Live performers suffer through 2020 as work dries up.

Musicians Express Sour Notes about Dearth of Work in 2020, Low to No Income from Streaming

Having been involved in the music business, I have lots of empathy for today’s live performers in small towns and big cities everywhere. The pandemic wiped out the majority of their income and has kept them struggling for almost a year now. Meanwhile, much of the world listens to recorded music, in particular on Spotify, to relieve themselves of the strain of Covid-19, while local musicians sit at home.

Brian Heater at discussed in an essay how to give musicians back as much as they’ve given the music-loving public.

“Music can lift us out of depression or move us to tears—it is a remedy, a tonic, orange juice for the ear,” the late-neurologist, Oliver Sacks wrote. “But for many of my neurological patients, music is even more—it can provide access, even when no medication can, to movement, to speech, to life. For them, music is not a luxury, but a necessity.”

Louis Armstrong put it even more succinctly: “music is life itself.”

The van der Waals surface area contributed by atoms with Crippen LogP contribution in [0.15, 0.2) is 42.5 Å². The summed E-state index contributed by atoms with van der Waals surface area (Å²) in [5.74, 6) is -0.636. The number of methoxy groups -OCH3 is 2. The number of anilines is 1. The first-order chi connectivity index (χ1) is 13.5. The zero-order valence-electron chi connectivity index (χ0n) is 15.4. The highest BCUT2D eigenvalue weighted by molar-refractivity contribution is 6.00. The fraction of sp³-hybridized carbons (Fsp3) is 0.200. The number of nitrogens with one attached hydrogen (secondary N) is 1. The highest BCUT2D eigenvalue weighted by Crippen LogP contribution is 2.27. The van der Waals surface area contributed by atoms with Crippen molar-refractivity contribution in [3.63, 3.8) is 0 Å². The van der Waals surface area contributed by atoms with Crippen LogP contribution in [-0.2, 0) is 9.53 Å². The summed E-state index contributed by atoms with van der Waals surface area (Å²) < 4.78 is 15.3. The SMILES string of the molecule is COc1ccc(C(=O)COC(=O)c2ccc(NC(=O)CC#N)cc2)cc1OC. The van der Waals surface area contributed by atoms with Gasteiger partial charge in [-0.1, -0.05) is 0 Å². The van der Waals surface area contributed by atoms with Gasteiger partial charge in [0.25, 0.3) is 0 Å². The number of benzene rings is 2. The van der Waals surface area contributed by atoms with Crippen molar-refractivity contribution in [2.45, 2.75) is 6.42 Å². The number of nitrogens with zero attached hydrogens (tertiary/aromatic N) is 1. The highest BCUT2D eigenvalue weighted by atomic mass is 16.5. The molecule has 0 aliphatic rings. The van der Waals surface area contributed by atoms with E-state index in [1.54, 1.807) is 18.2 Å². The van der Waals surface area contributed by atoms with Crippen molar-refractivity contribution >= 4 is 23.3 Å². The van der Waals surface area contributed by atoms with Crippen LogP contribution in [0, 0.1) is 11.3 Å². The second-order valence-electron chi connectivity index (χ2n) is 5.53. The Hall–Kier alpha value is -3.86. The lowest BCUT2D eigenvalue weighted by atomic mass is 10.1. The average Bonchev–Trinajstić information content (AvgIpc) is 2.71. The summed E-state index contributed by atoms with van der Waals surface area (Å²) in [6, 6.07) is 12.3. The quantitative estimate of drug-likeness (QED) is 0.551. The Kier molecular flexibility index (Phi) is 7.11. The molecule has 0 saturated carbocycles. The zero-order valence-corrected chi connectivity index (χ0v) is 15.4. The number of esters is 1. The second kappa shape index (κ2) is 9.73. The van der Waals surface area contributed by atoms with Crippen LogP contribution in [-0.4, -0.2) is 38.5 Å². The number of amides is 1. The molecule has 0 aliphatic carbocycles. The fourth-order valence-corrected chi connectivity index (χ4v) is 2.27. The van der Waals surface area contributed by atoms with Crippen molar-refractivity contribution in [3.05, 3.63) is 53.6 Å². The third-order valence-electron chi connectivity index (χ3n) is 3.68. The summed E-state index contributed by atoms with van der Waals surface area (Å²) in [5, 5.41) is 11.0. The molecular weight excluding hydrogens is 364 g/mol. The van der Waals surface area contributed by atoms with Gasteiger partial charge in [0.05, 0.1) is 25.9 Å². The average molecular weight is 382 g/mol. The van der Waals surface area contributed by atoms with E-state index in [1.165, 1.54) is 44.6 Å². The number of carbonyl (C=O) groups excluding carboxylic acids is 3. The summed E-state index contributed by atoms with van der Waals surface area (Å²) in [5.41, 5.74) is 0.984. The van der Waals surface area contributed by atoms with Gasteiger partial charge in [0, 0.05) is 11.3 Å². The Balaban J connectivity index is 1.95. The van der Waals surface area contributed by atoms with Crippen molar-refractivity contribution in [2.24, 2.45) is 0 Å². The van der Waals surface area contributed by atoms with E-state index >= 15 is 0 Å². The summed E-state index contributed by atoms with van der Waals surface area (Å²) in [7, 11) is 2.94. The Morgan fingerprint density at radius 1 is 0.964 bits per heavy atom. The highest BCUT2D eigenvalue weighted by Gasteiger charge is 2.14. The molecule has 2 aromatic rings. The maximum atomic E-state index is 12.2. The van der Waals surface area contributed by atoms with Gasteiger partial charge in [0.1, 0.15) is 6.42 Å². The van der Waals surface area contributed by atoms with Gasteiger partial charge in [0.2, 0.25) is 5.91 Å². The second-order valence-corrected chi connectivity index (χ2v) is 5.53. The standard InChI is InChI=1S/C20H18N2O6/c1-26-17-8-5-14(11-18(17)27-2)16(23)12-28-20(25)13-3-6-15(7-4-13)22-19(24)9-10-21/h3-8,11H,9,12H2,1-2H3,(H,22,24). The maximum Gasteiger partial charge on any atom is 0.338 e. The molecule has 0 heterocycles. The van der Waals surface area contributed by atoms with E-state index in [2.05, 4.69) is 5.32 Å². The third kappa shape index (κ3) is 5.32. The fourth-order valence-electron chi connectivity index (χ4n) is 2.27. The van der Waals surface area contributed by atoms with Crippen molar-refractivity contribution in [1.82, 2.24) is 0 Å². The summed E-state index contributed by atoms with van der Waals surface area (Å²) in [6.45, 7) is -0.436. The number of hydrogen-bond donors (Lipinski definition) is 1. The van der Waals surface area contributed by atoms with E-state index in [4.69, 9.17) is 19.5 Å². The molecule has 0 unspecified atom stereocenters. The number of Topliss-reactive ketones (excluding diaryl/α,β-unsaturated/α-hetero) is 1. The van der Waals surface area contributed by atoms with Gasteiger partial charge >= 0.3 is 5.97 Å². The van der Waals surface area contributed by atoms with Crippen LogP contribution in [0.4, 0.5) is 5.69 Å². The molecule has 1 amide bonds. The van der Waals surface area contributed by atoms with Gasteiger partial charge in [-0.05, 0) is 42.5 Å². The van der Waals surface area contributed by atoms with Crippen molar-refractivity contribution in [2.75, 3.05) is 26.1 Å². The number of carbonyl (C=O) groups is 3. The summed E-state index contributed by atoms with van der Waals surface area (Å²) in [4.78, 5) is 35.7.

Heater pointed out the irony of how music buoyed an often-depressed public in 2020, while “most musicians have struggled to make ends meet.” Streaming revenues provide “fractions of cents” of what musicians make in record sales, and most rely on touring as their key revenue stream—which disappeared for most after March.

Jeff Tweedy of Wilco said the band income has dried up. (Source: Wikipedia photo by Tristan Loper)

“The pandemic utterly decimated the live-music industry,” Wilco frontman Jeff Tweedy noted in a recent interview. “There’s been almost an entire year now of absolutely zero revenue.”

Tweedy told the Wall Street Journal that he fears a lot of live music venues will no longer exist by the time the pandemic ends.

In May, a survey from the Musician’s Union noted that 19% of musicians said they might end up giving up their careers due to the impact of COVID-19. Seven months later, the situation is likely even worse. Stingy streaming royalties are under the microscope now that musicians are relying on them, especially from Spotify. While the company has spent hundreds of millions to bolster its podcast programming, musicians haven’t received any additional monies.

“CEO Daniel Ek didn’t do himself any favors in July when he noted, ‘Some artists that used to do well in the past may not do well in this future landscape, where you can’t record music once every three to four years and think that’s going to be enough.’

So besides the hotel, food, and travel industries, the live music industry has crashed as well. The career of many of our friends and neighbors is on the line in 2021. Let’s try to celebrate live music in the safest way possible. Maybe even cough up some money to download music from local artists.